On its face, New York City’s new ordinance requiring restaurants and retail outlets to accept cash as an optional form of payment or face stiff fines seems ridiculous. We doubt many people who could afford a fancy restaurant, for instance, do not have a credit card.
But the truth is New York and a few other cities with similar laws have touched on a problem the nation needs to confront as it moves quickly toward a cashless society — poor people are being left behind.
Those cities may have confronted this in a clumsy way but, for the poor and the elderly, there is much more clumsiness in how the digital economy is progressing.
Want a ride with Uber or Lyft? You need an app for that. Want to fill up your car after hours at many gas stations? You need a card. A lot of smaller services — piano lessons, lawn care, etc. — are handled by apps such as Venmo or Paypal. The list goes on.
Low-income people who, for whatever reason, are denied bank accounts and credit, and elderly people who simply can’t understand how the world has changed, often find themselves on the outside looking in.
The Deseret News confronted this problem last year in a report that said only about one-third of transactions in the United States are done in cash these days and that, for those in their 20s and 30s, the figure is 21%.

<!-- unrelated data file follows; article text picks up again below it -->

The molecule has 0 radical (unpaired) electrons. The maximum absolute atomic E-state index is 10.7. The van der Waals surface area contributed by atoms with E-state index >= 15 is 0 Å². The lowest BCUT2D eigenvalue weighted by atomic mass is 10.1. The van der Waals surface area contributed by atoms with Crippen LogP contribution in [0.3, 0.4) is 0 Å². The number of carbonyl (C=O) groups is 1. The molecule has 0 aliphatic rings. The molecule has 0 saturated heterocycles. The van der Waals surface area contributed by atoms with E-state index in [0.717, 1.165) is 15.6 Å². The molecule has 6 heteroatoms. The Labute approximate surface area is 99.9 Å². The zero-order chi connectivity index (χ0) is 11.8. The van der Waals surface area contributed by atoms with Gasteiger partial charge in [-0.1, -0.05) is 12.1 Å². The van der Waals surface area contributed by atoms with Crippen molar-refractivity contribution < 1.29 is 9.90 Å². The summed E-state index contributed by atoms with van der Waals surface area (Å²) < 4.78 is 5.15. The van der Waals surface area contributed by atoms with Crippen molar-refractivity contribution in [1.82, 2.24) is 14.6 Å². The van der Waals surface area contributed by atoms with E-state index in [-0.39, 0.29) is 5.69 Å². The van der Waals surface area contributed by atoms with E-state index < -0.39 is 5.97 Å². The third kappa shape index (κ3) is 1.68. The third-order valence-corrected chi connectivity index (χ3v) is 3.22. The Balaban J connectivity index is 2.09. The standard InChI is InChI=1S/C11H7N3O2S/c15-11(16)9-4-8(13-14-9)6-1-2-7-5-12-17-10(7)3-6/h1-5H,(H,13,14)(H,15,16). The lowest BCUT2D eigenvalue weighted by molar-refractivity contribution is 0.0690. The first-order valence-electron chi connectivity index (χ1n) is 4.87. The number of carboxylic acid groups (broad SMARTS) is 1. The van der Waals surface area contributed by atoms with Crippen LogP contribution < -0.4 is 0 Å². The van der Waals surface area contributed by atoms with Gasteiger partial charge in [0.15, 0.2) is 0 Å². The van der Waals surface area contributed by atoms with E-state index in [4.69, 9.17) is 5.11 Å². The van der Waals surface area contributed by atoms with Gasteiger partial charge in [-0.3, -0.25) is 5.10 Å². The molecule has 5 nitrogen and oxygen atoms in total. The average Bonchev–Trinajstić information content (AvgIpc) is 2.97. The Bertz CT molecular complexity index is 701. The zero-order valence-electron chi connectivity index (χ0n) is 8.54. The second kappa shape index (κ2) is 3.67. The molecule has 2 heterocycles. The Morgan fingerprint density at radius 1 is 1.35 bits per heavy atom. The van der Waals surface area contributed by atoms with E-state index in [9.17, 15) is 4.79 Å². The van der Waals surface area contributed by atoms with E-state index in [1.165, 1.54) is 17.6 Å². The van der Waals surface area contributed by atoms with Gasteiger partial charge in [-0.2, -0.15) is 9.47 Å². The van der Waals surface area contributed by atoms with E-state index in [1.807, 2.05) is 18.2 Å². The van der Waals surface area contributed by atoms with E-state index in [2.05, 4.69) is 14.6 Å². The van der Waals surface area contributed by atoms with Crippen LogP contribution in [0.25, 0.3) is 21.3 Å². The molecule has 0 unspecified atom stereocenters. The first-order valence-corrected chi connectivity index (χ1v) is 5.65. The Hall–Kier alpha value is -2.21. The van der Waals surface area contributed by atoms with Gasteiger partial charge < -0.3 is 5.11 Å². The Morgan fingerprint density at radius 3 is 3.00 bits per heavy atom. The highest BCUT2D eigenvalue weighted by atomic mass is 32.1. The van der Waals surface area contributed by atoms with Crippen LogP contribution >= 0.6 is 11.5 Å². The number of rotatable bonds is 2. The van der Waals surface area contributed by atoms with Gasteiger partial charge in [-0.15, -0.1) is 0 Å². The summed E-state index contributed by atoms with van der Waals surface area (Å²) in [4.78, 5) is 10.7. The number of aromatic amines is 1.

Now a new report by Brookings Institution fellow Aaron Kline outlines how this new divide, not the so-called digital divide people worried about 20 years ago, poses the biggest risk in the new economy.
Kline argues the current economy has become a “reverse Robin Hood.” If today’s payment system were a ladder, people at the bottom are quietly sending their money to the people at the top. This happens because, while every customer may be charged the same price for an item, only those who qualify for certain cards may receive cash-back rewards. Those at the bottom tend to pay the most overdraft fees, while those at the top receive free debit cards.
Meanwhile, a lot of goods and services are falling into a cashless category, meaning they can be purchased only with cards.
For the most part, markets are abandoning cash voluntarily, free from any government policies or incentives. The reasons to do so are plentiful. Cash tends to be the lingua franca of criminals, who use it because it can’t be traced. Cash also is a carrier of diseases. It can be stolen or counterfeited. The digital economy poses risks associated with identity theft, but its transactions also tend to be far more transparent than cash, making them less appealing to criminals.
Some private-sector ventures have begun trying to deal with the problem of universal access to a cashless economy with limited success. Kline argues that government may have a role to play.
“For lower income consumers, in particular (importantly not just the un-banked, but the underbanked as well), to truly benefit from the digital economy, cheap and reliable digital payments are a necessity,” he writes. This is a significant and growing problem. It may require government policies that provide resources and set stronger rules mandating different options and availability for Americans of all financial levels.”
That cannot be accomplished through city ordinances that impose blanket requirements on businesses to accept cash. Solutions will require much more thought and innovation.
And yet solutions are important. In the emerging cashless world, low-income people should not be relegated to a place from which they have little chance for escape.